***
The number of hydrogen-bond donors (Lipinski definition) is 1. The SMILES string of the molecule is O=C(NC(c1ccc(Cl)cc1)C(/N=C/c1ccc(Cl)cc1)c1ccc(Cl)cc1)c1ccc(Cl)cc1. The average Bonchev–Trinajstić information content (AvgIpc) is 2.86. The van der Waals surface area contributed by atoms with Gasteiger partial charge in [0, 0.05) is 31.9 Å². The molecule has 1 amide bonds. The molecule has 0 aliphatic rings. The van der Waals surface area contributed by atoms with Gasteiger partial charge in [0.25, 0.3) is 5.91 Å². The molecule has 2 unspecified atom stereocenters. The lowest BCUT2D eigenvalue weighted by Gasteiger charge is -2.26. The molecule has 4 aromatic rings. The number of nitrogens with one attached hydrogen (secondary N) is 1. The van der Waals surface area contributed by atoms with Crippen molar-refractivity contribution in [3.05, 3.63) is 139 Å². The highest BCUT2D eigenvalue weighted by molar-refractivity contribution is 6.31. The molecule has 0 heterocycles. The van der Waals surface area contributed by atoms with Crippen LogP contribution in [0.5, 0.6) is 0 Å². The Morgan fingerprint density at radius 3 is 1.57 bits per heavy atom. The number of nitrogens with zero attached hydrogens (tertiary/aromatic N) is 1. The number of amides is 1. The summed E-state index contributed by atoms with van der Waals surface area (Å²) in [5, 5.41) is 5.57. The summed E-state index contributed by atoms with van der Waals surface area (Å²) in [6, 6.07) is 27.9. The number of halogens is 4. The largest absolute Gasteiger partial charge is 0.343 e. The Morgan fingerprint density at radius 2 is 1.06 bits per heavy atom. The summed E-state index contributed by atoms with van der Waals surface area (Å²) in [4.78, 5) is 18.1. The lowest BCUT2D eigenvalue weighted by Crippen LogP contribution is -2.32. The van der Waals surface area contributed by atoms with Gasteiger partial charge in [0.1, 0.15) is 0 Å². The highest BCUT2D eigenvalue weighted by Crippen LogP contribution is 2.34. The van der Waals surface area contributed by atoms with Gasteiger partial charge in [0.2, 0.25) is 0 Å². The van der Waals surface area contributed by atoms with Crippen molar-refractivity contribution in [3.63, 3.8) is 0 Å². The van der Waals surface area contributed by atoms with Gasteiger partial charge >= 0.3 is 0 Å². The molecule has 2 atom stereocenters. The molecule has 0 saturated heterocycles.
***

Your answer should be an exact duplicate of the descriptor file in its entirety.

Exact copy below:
The number of hydrogen-bond donors (Lipinski definition) is 1. The SMILES string of the molecule is O=C(NC(c1ccc(Cl)cc1)C(/N=C/c1ccc(Cl)cc1)c1ccc(Cl)cc1)c1ccc(Cl)cc1. The average Bonchev–Trinajstić information content (AvgIpc) is 2.86. The van der Waals surface area contributed by atoms with Gasteiger partial charge in [0, 0.05) is 31.9 Å². The molecule has 1 amide bonds. The molecule has 0 aliphatic rings. The van der Waals surface area contributed by atoms with Gasteiger partial charge in [0.25, 0.3) is 5.91 Å². The molecule has 2 unspecified atom stereocenters. The lowest BCUT2D eigenvalue weighted by Gasteiger charge is -2.26. The molecule has 4 aromatic rings. The number of nitrogens with one attached hydrogen (secondary N) is 1. The van der Waals surface area contributed by atoms with Crippen molar-refractivity contribution in [3.05, 3.63) is 139 Å². The highest BCUT2D eigenvalue weighted by molar-refractivity contribution is 6.31. The molecule has 0 heterocycles. The van der Waals surface area contributed by atoms with Crippen LogP contribution in [0.5, 0.6) is 0 Å². The Morgan fingerprint density at radius 3 is 1.57 bits per heavy atom. The number of nitrogens with zero attached hydrogens (tertiary/aromatic N) is 1. The number of amides is 1. The summed E-state index contributed by atoms with van der Waals surface area (Å²) in [5, 5.41) is 5.57. The summed E-state index contributed by atoms with van der Waals surface area (Å²) in [6, 6.07) is 27.9. The number of halogens is 4. The largest absolute Gasteiger partial charge is 0.343 e. The Morgan fingerprint density at radius 2 is 1.06 bits per heavy atom. The summed E-state index contributed by atoms with van der Waals surface area (Å²) in [4.78, 5) is 18.1. The lowest BCUT2D eigenvalue weighted by Crippen LogP contribution is -2.32. The van der Waals surface area contributed by atoms with Gasteiger partial charge in [0.1, 0.15) is 0 Å². The highest BCUT2D eigenvalue weighted by Crippen LogP contribution is 2.34. The van der Waals surface area contributed by atoms with Gasteiger partial charge in [0.2, 0.25) is 0 Å². The van der Waals surface area contributed by atoms with Crippen molar-refractivity contribution in [3.63, 3.8) is 0 Å². The van der Waals surface area contributed by atoms with Gasteiger partial charge >= 0.3 is 0 Å². The molecule has 2 atom stereocenters. The molecule has 0 saturated heterocycles.